Convenience food can be tricky while travelling. It's easy to fill a plastic tray with plastic-wrapped "ready meals", plastic cutlery, plastic-lined cups with lids and plastic straws. Ditto take-away. But, it's also easy to travel with a small reusable cutlery set and a reusable straw. Or look around for the many plastic-free ready-made options, such as fresh filled baguettes from local bakeries in paper bags.
Even better, avoid the issue entirely by eating and drinking in at local cafes or restaurants that serve on crockery. Chances are you'll find better food away from the generic globalised menus of chain outlets. You might also discover some cultural differences. In Australia, we rush around with take-away coffee cups as though our lives depend on it. In France, and much of Europe, that's considered quite uncouth. At least stop for an espresso and enjoy it from a real ceramic cup. And, if you are buying plastic-wrapped sushi in Italy, maybe ask yourself why.
What about shopping? Again, not hard. There are lots of lovely lightweight foldable bags that take up virtually no space in your luggage. You can bring a few drawstring mesh bags, too, for buying fruit and vegies, and reusable containers for snacks and take-aways. Try visiting local markets or bulk food stores that sell by weight straight into paper bags; a great source of plastic-free food. Zero Waste Home has a free app (app.zerowastehome.com) that directs you to zero-waste stores anywhere in the world, just type in your location.
How about downsizing your toiletries? The main ingredient in most products that keep us clean is water. So, take out the water. There are many fantastic solid products on the market nowadays that come in paper or small metal tins and do a good job, such as shampoo and conditioner bars, deodorant paste and that old favourite, soap. They're compact, lightweight and as they're not liquids, they make life easier at airport security. If you can resist, don't use the little plastic bottles in hotel bathrooms, they only give you a squeeze or two before you throw out the container.
Explaining your single use plastic-free trip might seem daunting if you don't speak the language. But you can still make good choices by pointing, or by recruiting Google translate. And, don't underestimate the plastic-free momentum all over the world. Hundreds of cities, states and nations worldwide have banned plastic bags, even if NSW hasn't.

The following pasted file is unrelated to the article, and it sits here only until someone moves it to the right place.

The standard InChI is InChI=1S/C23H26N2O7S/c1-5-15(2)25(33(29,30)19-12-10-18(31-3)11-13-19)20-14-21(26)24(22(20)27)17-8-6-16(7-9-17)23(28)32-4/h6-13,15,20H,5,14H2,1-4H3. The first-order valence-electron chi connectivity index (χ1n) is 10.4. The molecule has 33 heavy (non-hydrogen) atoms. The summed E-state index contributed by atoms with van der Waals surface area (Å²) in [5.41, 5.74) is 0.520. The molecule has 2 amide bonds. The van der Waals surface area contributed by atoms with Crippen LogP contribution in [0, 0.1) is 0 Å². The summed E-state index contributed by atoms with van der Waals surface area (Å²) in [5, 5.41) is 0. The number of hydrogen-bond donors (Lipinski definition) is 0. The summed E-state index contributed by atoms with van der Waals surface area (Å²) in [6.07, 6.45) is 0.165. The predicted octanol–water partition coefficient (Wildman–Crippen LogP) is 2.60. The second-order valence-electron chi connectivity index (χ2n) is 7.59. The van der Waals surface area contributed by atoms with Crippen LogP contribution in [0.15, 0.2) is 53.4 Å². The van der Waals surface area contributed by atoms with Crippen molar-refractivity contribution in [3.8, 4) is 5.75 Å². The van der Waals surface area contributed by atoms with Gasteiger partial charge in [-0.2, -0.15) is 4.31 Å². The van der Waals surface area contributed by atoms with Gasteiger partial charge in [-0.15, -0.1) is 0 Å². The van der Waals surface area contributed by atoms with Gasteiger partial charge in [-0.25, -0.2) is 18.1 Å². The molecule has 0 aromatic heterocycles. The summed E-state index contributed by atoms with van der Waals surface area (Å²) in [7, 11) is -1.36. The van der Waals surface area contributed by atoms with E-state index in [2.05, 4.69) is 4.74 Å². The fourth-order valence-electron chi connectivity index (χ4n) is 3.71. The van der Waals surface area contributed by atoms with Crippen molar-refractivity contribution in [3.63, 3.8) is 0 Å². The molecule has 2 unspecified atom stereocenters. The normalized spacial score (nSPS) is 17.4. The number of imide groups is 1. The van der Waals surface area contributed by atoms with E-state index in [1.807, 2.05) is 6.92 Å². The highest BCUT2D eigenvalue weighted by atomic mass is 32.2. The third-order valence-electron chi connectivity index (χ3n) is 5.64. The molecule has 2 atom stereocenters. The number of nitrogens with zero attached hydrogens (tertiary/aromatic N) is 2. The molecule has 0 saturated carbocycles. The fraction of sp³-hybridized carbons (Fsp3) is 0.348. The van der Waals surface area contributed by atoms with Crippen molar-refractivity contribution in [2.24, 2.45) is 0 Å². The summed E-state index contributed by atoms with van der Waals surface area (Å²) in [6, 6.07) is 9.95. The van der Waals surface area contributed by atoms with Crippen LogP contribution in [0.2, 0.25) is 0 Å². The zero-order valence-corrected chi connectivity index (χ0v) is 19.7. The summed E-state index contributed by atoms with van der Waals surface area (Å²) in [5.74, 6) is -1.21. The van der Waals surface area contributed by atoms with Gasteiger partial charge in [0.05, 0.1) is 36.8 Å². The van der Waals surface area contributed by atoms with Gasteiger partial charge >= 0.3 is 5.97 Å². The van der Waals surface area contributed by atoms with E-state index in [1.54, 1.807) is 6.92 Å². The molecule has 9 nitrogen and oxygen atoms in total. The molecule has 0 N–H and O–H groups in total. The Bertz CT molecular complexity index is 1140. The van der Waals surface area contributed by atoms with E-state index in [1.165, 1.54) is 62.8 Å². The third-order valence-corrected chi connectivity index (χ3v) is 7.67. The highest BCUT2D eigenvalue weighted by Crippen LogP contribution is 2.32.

You might even come across a local clean-up. It doesn't take fluent language skills to don some gloves and pitch in. In India, hundreds of volunteers recently spent two years clearing and sifting Mumbai's Versova Beach by hand. It had been buried in waist-deep, plastic trash. About 80 baby sea turtles have since hatched from its newly revealed sands, the first time turtles have been seen for more than 20 years.
The travel industry, too, is taking plastic waste seriously. Qantas will remove 100 million single-use plastic items from its planes and lounges by next year. It's first 'waste free' flight – a domestic short haul – took off this month, with a commitment nothing would go to landfill. The sugar cane and starch containers used for food and drinks replaced single-use plastics, and will be turned into compost for farms. Air New Zealand began jettisoning everything from plastic straws and stirrers to plastic toothbrushes this year. And, last December, the world's first single-use plastic free flight took off from Lisbon, flying to Brazil. The Portuguese carrier Hi Fly replaced items such as plastic trays, cups, spoons, sick bags, packaging for bedding, dishes and toothbrushes with paper and bamboo alternatives. The airline estimated that about half a kilo of plastic waste was avoided per passenger. On long-haul flights, every passenger is offered about 12 plastic cups of water and other drinks.
Trips like ours are becoming easier, especially as more compostable bio-plastics made from things such as corn, sugar cane and agricultural waste are coming onto the market.
That doesn't mean we don't get stuck. One afternoon, we pulled into a truck stop on the M4 south of London to find ourselves with a choice between a plasticised, vacuum-sealed ready meal or going hungry. We picked the optimistically labelled quinoa salad that had probably seen better days. It felt a bit like falling off the wagon. But, quitting plastic is not an "all or nothing" extreme sport. Any disposable plastic avoided is useful. Just get up the next day and start again.
Louise Williams is a Sydney-based writer and the co-author of Quitting Plastic: Easy and practical ways to cut down the plastic in your life. See allenandunwin.com